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contempt of court review

Comment 9th July 2010

Review the use of judiciary's use of contempt of court powers in substitution for a proper trial.

On 5 July at Reading Crown Court, Mr John Affleck was sentenced within 3 hours of the alleged offence to 12 months imprisonment for contempt of court — he had a barrister who could not have had sufficient time to defend him and there was no deferral of sentencing pending a pschyiatric report.

The proper course would have been for Mr Affleck to have been arrested for the alleged offence, interviewed under caution and with legal representaion, witness statements to be taken and for the Crown Prosecution Service to decide if a prosecution should be brought.  Like all other defendants he would have then had the opportunity to engage a properly briefed barister and had a fair trial by jury.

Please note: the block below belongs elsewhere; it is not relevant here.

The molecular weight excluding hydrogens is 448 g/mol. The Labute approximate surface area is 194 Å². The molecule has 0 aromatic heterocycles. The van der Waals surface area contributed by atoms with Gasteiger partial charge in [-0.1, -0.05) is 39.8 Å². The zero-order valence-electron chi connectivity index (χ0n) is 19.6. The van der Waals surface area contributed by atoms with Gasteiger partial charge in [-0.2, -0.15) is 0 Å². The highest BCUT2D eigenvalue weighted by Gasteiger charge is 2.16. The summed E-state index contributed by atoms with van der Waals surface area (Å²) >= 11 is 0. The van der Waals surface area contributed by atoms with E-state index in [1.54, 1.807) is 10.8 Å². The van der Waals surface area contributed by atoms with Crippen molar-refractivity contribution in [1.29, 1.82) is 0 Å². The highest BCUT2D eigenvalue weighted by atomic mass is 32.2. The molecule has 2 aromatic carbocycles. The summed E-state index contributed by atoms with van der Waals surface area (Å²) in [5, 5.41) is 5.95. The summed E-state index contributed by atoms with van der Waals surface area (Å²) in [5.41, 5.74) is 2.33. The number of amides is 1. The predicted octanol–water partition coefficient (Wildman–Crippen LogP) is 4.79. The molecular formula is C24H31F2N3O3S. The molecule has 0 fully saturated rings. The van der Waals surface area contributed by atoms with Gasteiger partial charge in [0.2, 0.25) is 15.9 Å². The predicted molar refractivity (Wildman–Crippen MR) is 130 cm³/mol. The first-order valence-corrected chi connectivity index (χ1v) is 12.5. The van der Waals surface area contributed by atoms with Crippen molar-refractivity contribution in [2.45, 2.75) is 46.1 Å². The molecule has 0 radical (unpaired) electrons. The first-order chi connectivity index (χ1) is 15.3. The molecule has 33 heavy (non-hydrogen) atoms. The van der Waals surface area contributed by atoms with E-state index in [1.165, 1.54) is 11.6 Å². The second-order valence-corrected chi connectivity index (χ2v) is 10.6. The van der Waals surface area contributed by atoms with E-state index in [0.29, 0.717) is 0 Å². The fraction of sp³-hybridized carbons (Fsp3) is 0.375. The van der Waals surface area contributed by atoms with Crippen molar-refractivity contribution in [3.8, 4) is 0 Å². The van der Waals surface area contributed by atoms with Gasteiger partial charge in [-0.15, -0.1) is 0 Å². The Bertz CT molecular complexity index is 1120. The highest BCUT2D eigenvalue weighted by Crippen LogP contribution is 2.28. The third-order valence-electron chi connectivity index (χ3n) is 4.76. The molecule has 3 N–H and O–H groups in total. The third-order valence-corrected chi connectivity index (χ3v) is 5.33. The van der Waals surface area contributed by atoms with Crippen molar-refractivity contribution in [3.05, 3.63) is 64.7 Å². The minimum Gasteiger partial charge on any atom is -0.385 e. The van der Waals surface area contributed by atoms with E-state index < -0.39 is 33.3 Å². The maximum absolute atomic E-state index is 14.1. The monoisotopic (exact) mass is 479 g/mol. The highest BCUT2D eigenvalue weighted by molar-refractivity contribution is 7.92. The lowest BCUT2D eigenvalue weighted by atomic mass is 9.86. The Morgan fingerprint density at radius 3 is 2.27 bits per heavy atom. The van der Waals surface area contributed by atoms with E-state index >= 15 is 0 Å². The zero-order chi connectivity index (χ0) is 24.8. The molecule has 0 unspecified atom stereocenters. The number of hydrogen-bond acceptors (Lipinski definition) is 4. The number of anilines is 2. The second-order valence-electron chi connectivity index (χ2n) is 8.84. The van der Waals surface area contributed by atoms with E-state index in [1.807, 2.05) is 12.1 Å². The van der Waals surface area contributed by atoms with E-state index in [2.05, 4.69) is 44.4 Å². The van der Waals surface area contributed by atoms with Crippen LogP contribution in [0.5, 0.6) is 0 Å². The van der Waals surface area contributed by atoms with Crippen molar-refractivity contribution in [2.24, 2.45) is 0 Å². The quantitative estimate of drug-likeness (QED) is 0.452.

Why does this matter?

What must be avoided  in the judicial process is even the slightest chance of any perception that a judge sentencing someone to the loss of liberty for 12 months in such a summary manner might have been swayed by an emotional reaction to the alleged offence in his court.

If contempt of court powers are to be used in the manner described in this case, there is a risk that they themselves will be brought into disrepute.  The judiciary's right to punish someone for contempt of court should remain, but with limits on the degree of punishment to ensure this case cannot be repeated.

The rights of an individual to the presumption of innocence until proven guilty and to a fair trial are paramount.

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